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Post by GanaEMT » Wed Sep 26, 2007 5:25 am

Yes, there's a lot of good/useful/interesting/"fun" stuff that you learn in EMT-B class,
Yeah, it's called a state certification.
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Post by HurricaneDad » Wed Sep 26, 2007 5:36 am

GanaEMT wrote:
Yes, there's a lot of good/useful/interesting/"fun" stuff that you learn in EMT-B class,
Yeah, it's called a state certification.
Actually, I was thinking about strapping someone to the long-board and leaving them leaned up against the back wall. :D

We got to play with Combi-Tubes in Illinois, and we learned about giving Glucagon injections.

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Post by GanaEMT » Wed Sep 26, 2007 5:50 am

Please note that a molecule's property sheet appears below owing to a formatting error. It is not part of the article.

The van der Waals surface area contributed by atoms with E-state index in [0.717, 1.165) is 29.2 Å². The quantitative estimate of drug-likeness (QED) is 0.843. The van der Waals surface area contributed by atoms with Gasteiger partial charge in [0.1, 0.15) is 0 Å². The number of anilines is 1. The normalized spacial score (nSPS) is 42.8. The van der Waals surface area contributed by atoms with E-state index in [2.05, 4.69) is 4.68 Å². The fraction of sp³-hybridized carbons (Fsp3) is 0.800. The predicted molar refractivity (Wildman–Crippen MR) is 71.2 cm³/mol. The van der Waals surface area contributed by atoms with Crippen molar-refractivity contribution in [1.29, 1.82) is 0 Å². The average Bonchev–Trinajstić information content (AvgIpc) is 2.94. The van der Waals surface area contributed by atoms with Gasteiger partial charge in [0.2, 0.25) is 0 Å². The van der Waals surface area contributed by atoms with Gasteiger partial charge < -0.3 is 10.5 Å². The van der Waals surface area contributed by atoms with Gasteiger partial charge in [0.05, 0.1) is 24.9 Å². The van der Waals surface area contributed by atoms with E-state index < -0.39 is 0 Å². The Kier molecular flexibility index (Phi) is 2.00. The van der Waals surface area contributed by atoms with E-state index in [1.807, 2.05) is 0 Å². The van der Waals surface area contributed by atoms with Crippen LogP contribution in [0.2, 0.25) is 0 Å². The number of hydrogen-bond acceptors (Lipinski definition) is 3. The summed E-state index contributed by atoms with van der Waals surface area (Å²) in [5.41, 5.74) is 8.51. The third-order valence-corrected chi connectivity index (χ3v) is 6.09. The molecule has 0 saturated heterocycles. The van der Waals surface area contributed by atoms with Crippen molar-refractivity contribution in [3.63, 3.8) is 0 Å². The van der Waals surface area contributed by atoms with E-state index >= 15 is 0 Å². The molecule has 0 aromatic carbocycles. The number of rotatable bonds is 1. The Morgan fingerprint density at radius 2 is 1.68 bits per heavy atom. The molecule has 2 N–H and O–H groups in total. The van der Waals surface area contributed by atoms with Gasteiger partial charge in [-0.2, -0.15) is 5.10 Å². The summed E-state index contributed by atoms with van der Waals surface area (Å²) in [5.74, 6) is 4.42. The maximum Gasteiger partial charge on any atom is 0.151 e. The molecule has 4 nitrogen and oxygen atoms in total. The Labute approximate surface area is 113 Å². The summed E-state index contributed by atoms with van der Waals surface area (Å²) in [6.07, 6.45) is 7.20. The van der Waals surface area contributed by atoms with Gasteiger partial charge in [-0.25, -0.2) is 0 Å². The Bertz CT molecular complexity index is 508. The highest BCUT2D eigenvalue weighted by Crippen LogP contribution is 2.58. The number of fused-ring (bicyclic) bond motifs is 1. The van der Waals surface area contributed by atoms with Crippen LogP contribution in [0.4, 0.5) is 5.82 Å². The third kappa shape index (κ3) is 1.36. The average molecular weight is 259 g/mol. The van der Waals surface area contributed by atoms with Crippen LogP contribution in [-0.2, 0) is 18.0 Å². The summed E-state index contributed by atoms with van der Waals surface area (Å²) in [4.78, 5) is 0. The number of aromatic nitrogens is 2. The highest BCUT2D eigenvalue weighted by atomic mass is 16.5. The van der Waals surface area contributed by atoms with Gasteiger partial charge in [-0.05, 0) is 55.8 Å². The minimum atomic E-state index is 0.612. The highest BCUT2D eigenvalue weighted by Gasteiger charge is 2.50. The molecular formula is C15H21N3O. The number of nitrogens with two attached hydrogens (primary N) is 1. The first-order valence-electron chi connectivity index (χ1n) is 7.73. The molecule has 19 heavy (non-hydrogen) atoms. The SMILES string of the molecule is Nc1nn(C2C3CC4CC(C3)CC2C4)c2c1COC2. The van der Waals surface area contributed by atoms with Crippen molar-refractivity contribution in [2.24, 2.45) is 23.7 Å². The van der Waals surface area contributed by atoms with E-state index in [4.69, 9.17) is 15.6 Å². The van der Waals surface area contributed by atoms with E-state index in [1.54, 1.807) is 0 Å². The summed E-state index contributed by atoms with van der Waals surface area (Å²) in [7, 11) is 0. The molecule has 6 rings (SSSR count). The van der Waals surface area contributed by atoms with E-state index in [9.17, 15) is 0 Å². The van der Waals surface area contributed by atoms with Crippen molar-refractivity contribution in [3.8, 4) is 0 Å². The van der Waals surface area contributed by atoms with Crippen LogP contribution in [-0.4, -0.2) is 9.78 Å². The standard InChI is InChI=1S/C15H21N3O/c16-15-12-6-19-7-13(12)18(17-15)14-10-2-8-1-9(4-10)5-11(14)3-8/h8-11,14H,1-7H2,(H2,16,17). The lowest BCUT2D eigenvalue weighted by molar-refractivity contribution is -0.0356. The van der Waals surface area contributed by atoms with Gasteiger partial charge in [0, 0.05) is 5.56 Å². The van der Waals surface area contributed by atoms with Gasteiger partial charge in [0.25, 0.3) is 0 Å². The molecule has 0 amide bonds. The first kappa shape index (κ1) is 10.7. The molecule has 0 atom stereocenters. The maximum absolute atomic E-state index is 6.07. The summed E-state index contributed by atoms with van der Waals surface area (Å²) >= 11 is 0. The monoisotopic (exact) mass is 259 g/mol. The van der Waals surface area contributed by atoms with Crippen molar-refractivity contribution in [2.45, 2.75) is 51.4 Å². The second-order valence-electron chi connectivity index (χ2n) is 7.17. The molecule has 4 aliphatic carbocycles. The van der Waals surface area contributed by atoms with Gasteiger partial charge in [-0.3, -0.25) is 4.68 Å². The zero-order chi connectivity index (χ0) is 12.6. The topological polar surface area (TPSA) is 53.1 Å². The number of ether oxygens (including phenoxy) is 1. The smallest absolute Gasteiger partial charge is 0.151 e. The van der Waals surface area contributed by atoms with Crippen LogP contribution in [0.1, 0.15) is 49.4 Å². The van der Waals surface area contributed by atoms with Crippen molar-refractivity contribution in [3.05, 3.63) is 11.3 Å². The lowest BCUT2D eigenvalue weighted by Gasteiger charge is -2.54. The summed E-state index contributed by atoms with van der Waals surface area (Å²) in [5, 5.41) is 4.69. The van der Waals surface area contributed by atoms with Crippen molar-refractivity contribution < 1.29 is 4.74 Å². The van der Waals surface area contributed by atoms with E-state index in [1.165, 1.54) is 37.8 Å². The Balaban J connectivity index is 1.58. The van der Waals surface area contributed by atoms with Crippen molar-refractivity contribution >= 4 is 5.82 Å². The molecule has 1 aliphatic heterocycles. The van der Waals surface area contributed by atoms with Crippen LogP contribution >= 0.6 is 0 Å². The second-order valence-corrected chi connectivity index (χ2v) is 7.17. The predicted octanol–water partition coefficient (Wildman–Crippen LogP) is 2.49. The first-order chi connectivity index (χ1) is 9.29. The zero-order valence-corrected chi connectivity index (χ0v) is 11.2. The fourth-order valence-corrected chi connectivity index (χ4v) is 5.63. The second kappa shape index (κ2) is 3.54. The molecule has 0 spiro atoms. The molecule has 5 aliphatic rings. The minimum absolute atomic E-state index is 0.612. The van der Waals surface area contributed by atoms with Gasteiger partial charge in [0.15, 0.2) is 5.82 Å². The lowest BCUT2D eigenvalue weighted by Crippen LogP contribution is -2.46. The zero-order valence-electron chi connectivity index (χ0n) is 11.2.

medic wrote:We got to play with Combi-Tubes in Illinois, and we learned about giving Glucagon injections.
But did you learn about Glucagon? That's infinitely more important.

Combi-tubes are... eh. I don't like "dumb-down" tools.
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Post by Tac Medic » Wed Sep 26, 2007 5:54 am

Paul,.....................you gonna be alright, alright young Jedi. 8)

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Post by HurricaneDad » Wed Sep 26, 2007 6:06 am

GanaEMT wrote:
medic wrote:We got to play with Combi-Tubes in Illinois, and we learned about giving Glucagon injections.
But did you learn about Glucagon? That's infinitely more important.

Combi-tubes are... eh. I don't like "dumb-down" tools.
We learned some basics about Glucagon. Nothing high-level of course, since it was EMT-B class. Were told that Glucagon interacts with liver-stored glycogen to release glucose, in order to give a short boost to blood sugar. No high order enzymatic discussion, etc, but that's for P school and RN/MD/DO school, not lowly Basics. ;)

Combi's: Good when that's the thing available or the ETT doesn't work.

Speaking of airway, what's your opinion of LMA (if any)?